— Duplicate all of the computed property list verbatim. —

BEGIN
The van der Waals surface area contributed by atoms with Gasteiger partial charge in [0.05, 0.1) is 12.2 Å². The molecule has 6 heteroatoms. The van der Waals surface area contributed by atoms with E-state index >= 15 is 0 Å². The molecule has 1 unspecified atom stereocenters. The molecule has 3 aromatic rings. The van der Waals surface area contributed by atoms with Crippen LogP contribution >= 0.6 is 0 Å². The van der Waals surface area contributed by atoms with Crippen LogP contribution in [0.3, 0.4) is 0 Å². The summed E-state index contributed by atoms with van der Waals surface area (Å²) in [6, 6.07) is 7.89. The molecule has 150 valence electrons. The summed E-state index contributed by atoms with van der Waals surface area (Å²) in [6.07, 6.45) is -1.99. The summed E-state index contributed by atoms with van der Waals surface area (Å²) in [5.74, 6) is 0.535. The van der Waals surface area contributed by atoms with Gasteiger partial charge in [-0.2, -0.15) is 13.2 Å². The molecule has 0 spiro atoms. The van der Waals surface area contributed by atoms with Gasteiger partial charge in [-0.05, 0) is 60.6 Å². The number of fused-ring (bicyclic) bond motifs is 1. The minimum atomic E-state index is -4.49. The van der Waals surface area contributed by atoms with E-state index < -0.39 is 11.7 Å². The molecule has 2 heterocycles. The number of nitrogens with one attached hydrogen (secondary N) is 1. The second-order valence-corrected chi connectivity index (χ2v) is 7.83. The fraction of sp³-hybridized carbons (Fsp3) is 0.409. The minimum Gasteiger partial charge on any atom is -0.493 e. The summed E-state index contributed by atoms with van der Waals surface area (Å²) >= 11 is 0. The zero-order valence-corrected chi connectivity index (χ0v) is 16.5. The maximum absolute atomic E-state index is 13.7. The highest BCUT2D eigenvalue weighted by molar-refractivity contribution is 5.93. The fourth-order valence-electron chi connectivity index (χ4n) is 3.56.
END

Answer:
The van der Waals surface area contributed by atoms with Gasteiger partial charge in [0.05, 0.1) is 12.2 Å². The molecule has 6 heteroatoms. The van der Waals surface area contributed by atoms with E-state index >= 15 is 0 Å². The molecule has 1 unspecified atom stereocenters. The molecule has 3 aromatic rings. The van der Waals surface area contributed by atoms with Crippen LogP contribution >= 0.6 is 0 Å². The van der Waals surface area contributed by atoms with Crippen LogP contribution in [0.3, 0.4) is 0 Å². The summed E-state index contributed by atoms with van der Waals surface area (Å²) in [6, 6.07) is 7.89. The molecule has 150 valence electrons. The summed E-state index contributed by atoms with van der Waals surface area (Å²) in [6.07, 6.45) is -1.99. The summed E-state index contributed by atoms with van der Waals surface area (Å²) in [5.74, 6) is 0.535. The van der Waals surface area contributed by atoms with Gasteiger partial charge in [-0.2, -0.15) is 13.2 Å². The molecule has 0 spiro atoms. The van der Waals surface area contributed by atoms with Gasteiger partial charge in [-0.05, 0) is 60.6 Å². The number of fused-ring (bicyclic) bond motifs is 1. The minimum atomic E-state index is -4.49. The van der Waals surface area contributed by atoms with E-state index < -0.39 is 11.7 Å². The molecule has 2 heterocycles. The number of nitrogens with one attached hydrogen (secondary N) is 1. The second-order valence-corrected chi connectivity index (χ2v) is 7.83. The fraction of sp³-hybridized carbons (Fsp3) is 0.409. The minimum Gasteiger partial charge on any atom is -0.493 e. The summed E-state index contributed by atoms with van der Waals surface area (Å²) >= 11 is 0. The zero-order valence-corrected chi connectivity index (χ0v) is 16.5. The maximum absolute atomic E-state index is 13.7. The highest BCUT2D eigenvalue weighted by molar-refractivity contribution is 5.93. The fourth-order valence-electron chi connectivity index (χ4n) is 3.56.